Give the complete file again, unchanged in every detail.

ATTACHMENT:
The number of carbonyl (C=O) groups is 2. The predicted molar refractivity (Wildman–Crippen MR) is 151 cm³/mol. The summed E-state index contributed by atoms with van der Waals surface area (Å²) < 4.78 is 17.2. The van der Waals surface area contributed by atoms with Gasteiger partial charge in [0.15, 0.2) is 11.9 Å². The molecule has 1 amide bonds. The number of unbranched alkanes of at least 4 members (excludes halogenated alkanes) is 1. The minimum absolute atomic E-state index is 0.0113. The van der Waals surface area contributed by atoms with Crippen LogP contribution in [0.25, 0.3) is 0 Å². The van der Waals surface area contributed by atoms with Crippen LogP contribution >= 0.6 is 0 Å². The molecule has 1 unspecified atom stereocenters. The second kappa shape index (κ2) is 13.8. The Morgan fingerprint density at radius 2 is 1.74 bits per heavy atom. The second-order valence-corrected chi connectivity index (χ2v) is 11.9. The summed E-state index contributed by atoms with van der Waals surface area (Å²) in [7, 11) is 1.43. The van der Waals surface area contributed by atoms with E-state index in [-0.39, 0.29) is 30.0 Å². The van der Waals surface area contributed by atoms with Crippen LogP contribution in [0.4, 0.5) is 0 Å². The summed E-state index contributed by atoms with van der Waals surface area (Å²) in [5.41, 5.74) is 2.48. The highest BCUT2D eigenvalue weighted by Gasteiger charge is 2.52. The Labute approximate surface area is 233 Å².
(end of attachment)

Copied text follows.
The number of carbonyl (C=O) groups is 2. The predicted molar refractivity (Wildman–Crippen MR) is 151 cm³/mol. The summed E-state index contributed by atoms with van der Waals surface area (Å²) < 4.78 is 17.2. The van der Waals surface area contributed by atoms with Gasteiger partial charge in [0.15, 0.2) is 11.9 Å². The molecule has 1 amide bonds. The number of unbranched alkanes of at least 4 members (excludes halogenated alkanes) is 1. The minimum absolute atomic E-state index is 0.0113. The van der Waals surface area contributed by atoms with Crippen LogP contribution in [0.25, 0.3) is 0 Å². The van der Waals surface area contributed by atoms with Crippen LogP contribution >= 0.6 is 0 Å². The molecule has 1 unspecified atom stereocenters. The second kappa shape index (κ2) is 13.8. The Morgan fingerprint density at radius 2 is 1.74 bits per heavy atom. The second-order valence-corrected chi connectivity index (χ2v) is 11.9. The summed E-state index contributed by atoms with van der Waals surface area (Å²) in [7, 11) is 1.43. The van der Waals surface area contributed by atoms with E-state index in [-0.39, 0.29) is 30.0 Å². The van der Waals surface area contributed by atoms with Crippen LogP contribution in [0.4, 0.5) is 0 Å². The summed E-state index contributed by atoms with van der Waals surface area (Å²) in [5.41, 5.74) is 2.48. The highest BCUT2D eigenvalue weighted by Gasteiger charge is 2.52. The Labute approximate surface area is 233 Å².